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Daniel Schorn
The ivory-billed woodpecker is one of the most celebrated birds in U.S. history, a bird that has been an American superstar since pre-colonial times. 

Even though it has been presumed extinct for 60 years, thousands of birdwatchers never gave up searching for what they call the "Lord God bird."

Earlier this year when it was disclosed that an ivory-billed woodpecker had been spotted in Arkansas, the reaction was extraordinary. 

Correspondent Ed Bradley reports.



[1]The ivory-billed woodpecker's resurrection is an amazing story — not just about the bird but the people who are obsessed with it. It's also a story involving extraordinary luck, secrecy, millions of dollars and months of searching a forest in eastern Arkansas looking for a flying needle in a haystack. 

All that's left of the "Big Woods" — a forest that once covered 24 million acres and stretched from Memphis, Tenn., to Little Rock — is some 500,000 acres in Arkansas. The spectacular swamps and hardwood forests of the South were once home to the ivory-billed woodpecker.

Stories about the woodpecker go back to the days when only native Americans were in the region. Some saw its skull as a symbol of power, the feathers as objects of beauty. In Victorian times, women prized the feathers for their hats.

By the beginning of the last century, the bird had been nearly hunted to extinction. It was said to be so beautiful that when people saw it, they said, "Lord God! What a bird!" The name stuck. 

The "Lord God bird" was the largest woodpecker in America. But for more than half a century, the only way you could see one was in stuffed form.

"It's a huge, black woodpecker, basically, with lightning bolts of white down the back and a huge patch of white on the wings," explains John Fitzpatrick, head of the Lab of Ornithology at Cornell University and a leading authority on birds.

Fitzpatrick says the bird has a distinctive sound that has been likened to a tin horn.

The first recording of that sound was made in 1935 in Louisiana by a team of scientists from Cornell. They also took the first pictures of the bird.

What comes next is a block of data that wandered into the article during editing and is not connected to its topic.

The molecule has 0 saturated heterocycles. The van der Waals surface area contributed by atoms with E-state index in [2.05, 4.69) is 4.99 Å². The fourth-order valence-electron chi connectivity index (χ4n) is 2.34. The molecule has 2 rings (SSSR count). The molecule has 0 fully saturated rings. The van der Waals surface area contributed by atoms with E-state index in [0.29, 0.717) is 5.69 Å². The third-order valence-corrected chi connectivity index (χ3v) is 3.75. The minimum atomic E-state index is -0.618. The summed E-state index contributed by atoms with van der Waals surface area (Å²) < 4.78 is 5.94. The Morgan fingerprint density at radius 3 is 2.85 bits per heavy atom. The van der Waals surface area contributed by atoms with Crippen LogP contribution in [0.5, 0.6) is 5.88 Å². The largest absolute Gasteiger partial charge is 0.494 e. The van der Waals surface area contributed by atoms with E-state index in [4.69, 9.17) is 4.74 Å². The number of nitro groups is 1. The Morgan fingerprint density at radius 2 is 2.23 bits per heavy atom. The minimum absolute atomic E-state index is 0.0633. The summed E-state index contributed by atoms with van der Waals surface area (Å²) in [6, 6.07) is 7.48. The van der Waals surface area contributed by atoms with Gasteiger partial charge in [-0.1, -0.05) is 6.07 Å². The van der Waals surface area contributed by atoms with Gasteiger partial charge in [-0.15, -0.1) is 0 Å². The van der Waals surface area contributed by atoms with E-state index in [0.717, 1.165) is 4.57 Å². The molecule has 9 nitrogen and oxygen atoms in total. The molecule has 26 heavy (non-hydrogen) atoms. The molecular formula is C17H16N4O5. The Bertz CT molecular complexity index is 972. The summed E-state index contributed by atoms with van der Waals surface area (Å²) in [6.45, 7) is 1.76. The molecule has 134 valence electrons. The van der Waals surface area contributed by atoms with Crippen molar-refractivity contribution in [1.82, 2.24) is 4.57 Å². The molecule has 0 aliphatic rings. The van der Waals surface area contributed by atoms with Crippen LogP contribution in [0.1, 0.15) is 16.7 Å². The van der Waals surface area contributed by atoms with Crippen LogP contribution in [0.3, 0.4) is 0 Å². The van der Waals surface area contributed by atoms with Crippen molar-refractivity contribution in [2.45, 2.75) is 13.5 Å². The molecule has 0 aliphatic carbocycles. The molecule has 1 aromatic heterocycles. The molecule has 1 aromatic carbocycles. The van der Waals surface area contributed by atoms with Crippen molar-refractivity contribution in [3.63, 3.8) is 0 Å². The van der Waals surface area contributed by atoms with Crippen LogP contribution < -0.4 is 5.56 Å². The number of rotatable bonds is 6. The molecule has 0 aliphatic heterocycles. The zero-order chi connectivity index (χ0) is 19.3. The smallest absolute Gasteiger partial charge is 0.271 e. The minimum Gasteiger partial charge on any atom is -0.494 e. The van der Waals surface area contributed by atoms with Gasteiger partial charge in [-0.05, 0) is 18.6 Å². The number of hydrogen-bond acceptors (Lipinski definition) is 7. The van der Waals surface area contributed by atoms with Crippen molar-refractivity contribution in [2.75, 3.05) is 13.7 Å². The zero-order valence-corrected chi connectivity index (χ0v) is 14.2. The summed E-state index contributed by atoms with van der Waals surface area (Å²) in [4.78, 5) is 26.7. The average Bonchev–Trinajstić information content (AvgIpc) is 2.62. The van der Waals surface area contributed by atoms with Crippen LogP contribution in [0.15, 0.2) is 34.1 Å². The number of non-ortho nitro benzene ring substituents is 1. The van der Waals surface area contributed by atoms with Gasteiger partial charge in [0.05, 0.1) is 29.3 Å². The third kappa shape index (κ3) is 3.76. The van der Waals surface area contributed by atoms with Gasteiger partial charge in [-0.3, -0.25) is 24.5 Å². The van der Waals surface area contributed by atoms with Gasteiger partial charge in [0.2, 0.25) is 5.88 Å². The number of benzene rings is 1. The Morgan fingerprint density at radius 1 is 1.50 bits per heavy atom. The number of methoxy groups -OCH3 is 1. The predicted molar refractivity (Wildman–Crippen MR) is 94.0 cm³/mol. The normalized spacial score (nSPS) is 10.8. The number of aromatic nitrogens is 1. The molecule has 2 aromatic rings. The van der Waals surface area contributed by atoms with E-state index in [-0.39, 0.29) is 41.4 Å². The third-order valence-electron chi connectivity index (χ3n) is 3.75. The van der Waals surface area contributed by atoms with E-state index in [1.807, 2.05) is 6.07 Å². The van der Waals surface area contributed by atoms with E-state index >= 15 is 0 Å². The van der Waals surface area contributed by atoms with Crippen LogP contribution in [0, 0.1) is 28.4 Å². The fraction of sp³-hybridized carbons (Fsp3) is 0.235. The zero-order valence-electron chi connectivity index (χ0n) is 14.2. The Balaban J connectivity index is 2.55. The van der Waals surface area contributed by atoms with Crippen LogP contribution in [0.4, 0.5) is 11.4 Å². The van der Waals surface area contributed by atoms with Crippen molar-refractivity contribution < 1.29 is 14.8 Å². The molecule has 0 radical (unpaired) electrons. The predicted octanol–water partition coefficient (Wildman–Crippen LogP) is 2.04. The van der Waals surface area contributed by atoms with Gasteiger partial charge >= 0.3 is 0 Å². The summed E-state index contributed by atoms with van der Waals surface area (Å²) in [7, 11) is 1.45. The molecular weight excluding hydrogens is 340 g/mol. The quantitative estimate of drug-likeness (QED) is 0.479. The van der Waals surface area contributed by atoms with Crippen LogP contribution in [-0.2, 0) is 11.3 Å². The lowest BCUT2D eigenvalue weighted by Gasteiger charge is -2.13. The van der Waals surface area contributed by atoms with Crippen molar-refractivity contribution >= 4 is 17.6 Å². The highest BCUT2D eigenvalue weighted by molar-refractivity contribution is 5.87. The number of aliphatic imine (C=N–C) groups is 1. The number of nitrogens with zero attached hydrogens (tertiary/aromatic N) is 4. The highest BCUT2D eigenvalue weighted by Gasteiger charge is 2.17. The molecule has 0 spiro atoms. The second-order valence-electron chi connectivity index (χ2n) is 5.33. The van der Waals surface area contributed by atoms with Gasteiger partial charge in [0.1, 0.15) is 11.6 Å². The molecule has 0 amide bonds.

At the time, the "Lord God bird" was already on the verge of extinction. In the following decade, logging reduced its last known habitat to thousands of stumps.

"This has been the symbol of what we did wrong. The complete annihilation of one of America's most treasured and spectacular pieces of land. We cut it all," says Fitzpatrick.

By the 1940s the ivory-billed woodpecker was presumed extinct. 


Gene Sparling, an outdoorsman from Hot Springs, Ark., also thought the bird had been extinct during his entire lifetime. 

[2]In February 2004, Sparling was kayaking in the Big Woods when he saw something he will never forget. "A large woodpecker flew into the channel from above the canopy. He was headed straight towards me."

Sparling considered that it might be the smaller woodpecker that's common around the region called "the pilleated," but ruled it out. "I realized that if it was not a pilleated, the only other alternative was for it to be an ivory bill," he says.

Sparling made a veiled reference to his sighting on the Internet, and got a response right away.

"We came down, you know, just a few days later. As quick as we could get out of town," says Tim Gallagher, a wildlife photographer and author from Cornell.

He was joined by Bobby Harrison, a college professor from Alabama, and both are "ivory-billed hunters" — bird watchers who have been looking for the bird for years believing it's still alive.